Friday December 5, 1997
"Cold Around the Heart" is lowdown, outrageous trashy fun, a nifty neo-noir/pursuit picture charged with a torrid love affair straight out of "Duel in the Sun."
We've seen what writer-director John Ridley serves up many times before, but he makes its familiarity a sit-back-and-relax pleasure while bringing to his picture a sharp-edged freshness and dimension. Such are the joys of genre done with panache that amusingly threaten to go right over the top.
Advertised as simply "Cold Heart" but still reading "Cold Around the Heart" on the screen and bearing a 1996 copyright, the movie opens strongly and never lets up.
A couple (David Caruso, Kelly Lynch) are zooming down a desert highway with a police car gaining on them when suddenly their passenger-side door flings open, leaving Caruso's Ned Tash sprawled on the highway, hauled off to a small-city hospital for treatment of minor injuries and facing charges of armed robbery of a jewelry store that left three people dead.
Ned escapes with comparative ease, determined to track down Lynch's Jude, who did the actual shooting, and made off with $250,000 in jewels. Consumed with revenge, he is obsessed with killing her, but as a pretty hitchhiker (Stacey Dash) tells him, he must love Jude very much to be so determined to waste her.
While Ned and Dash's Beck, running away from a sexually abusive father, commence developing a wary mutual trust and respect, Jude, laying low, enlists the aid of a seemingly thickheaded guy she picks up in a bar (Chris Noth, in a sly portrayal) to protect her when Ned catches up to her with an inevitability that occurs more often in the movies than in real life. (Ridley clearly knows his movie owes more to other movies than to actuality and accordingly proceeds with a light touch.)
However, we're by now in such a thicket of double-crosses it's hard to know whom to believe; trusting anyone is out of the question.
Ridley is really shrewd: In Ned and Jude he creates characters with a recklessness combined with sexual magnetism that are just what a satisfying escapist fantasy needs. He then makes them sufficiently self-deluding so that we don't have to care too much what happens to them.
Lynch's adamantine blond, who is certainly "cold around the heart," and Caruso's scrappy redhead are a terrific-looking couple and their mutual attraction is palpable. Dash is most appealing as a young woman who learns an awful lot awfully fast in such dangerously mercurial company. John Spencer is memorable as an old pal of Ned's who gives him shelter but is not so benignly avuncular as he at first seems; it is he who aptly labels Jude and Ned as "the low-rent Bonnie and Clyde."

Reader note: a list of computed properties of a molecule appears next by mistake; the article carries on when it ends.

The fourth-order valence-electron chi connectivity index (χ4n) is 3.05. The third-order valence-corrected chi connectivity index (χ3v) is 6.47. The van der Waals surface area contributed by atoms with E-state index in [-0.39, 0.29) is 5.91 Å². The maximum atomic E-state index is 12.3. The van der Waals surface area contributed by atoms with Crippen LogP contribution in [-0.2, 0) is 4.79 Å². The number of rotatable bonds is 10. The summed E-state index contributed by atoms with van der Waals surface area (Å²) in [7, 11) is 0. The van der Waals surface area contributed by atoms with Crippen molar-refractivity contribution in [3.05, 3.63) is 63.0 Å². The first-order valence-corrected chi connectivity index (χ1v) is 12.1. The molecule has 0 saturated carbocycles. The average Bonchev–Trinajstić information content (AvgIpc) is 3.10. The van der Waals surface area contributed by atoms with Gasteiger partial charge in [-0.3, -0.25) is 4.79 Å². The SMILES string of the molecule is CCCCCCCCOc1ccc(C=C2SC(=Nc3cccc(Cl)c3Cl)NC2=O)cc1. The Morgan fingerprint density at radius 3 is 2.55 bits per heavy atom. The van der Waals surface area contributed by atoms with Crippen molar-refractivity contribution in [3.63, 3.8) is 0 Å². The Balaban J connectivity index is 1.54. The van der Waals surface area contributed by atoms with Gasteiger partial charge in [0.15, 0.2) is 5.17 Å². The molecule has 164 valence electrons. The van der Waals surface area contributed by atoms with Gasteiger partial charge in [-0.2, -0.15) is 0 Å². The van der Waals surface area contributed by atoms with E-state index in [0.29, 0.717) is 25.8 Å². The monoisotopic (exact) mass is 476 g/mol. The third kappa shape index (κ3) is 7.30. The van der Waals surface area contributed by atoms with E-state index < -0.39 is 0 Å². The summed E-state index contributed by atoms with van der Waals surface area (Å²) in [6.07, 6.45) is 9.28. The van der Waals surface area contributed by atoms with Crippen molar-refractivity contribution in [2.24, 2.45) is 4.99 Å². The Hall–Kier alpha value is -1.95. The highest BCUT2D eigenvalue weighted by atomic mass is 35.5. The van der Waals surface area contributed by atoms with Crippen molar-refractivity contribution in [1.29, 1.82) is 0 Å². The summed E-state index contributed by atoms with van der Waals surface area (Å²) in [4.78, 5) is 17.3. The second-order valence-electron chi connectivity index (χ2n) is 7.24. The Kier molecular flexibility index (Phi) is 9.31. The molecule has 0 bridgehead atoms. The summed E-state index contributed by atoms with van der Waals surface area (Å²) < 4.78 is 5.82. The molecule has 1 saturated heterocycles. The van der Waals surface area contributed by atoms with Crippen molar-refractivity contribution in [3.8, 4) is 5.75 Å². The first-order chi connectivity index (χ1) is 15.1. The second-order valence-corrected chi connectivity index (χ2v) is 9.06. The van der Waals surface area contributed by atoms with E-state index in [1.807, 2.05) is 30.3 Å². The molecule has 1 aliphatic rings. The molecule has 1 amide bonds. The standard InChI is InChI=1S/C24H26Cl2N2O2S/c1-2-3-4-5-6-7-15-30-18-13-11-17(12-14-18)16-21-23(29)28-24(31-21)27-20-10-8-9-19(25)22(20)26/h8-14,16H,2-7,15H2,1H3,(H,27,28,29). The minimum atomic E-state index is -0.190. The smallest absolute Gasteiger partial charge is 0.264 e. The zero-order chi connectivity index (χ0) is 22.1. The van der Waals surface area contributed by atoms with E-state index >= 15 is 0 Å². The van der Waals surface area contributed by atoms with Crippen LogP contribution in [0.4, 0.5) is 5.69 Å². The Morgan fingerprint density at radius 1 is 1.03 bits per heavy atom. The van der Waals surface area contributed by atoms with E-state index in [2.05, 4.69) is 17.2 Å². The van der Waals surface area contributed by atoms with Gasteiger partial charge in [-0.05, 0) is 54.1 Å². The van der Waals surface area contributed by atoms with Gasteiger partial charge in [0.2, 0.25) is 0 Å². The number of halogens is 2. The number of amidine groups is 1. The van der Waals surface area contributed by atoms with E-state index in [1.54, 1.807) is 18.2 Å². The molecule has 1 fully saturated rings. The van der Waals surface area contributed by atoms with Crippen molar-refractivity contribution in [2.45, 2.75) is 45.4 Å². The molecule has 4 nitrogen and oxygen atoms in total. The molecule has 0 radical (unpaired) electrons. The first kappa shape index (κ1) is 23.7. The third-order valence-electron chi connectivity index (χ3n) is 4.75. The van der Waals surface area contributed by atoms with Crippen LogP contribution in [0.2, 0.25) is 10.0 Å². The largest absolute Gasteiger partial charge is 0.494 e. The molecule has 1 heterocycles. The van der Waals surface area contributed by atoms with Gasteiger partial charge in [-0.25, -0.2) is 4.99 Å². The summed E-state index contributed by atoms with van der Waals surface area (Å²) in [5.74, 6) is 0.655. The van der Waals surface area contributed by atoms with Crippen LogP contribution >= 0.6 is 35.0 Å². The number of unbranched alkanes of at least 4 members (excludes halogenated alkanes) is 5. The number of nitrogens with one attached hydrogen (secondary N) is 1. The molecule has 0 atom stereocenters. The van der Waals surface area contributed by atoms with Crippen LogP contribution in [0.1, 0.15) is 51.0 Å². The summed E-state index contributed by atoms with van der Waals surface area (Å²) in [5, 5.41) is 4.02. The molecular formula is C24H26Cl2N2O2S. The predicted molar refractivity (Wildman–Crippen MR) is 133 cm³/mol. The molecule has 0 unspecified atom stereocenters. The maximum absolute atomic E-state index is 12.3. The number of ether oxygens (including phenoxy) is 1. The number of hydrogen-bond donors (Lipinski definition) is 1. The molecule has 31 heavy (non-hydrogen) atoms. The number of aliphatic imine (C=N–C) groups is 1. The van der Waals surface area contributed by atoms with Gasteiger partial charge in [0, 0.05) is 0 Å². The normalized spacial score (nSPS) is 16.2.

Whether production designer Kara Lindstrom found actual untouched locales or dressed them to be the epitome of wonderfully tacky low-class taste that has always been a mainstay of roadside Americana, she has contributed crucially to "Cold Around the Heart's" atmospheric appeal.
"Cold Around the Heart," which has a zingy Mason Daring score, may not be nearly as witty or inspired as "Red Rock West" or "The Last Seduction"--the maker of those films, John Dahl, by the way gets a thank you in the end credits, but it's good enough to have rated a week at the Nuart or the Sunset 5 with their sophisticated audiences. Meanwhile, Caruso, who has famously left and returned to TV after a shot at the big screen, should nonetheless hang in there for further movie breaks.
Cold Around the Heart, 1997. R, for strong violence and language, and for sexuality. A 20th Century Fox release of an Illusion Entertainment Group/Baumgarten-Prophet Entertainment production. Writer-director John Ridley. Producers Dan Halstead, Craig Baumgarten, Adam J. Merims. Executive producer Richard Rutowski. Cinematographer Malik Massan Sayeed. Editor Eric L. Reason. Costumes Sara Jane Slotnick. Music Mason Daring. Production designer Kara Lindstrom. Running time: 1 hour, 37 minutes. David Caruso as Ned Tash. Kelly Lynch as Jude. Stacey Dash as Beck. Chris Noth as T. John Spencer as Uncle Mike.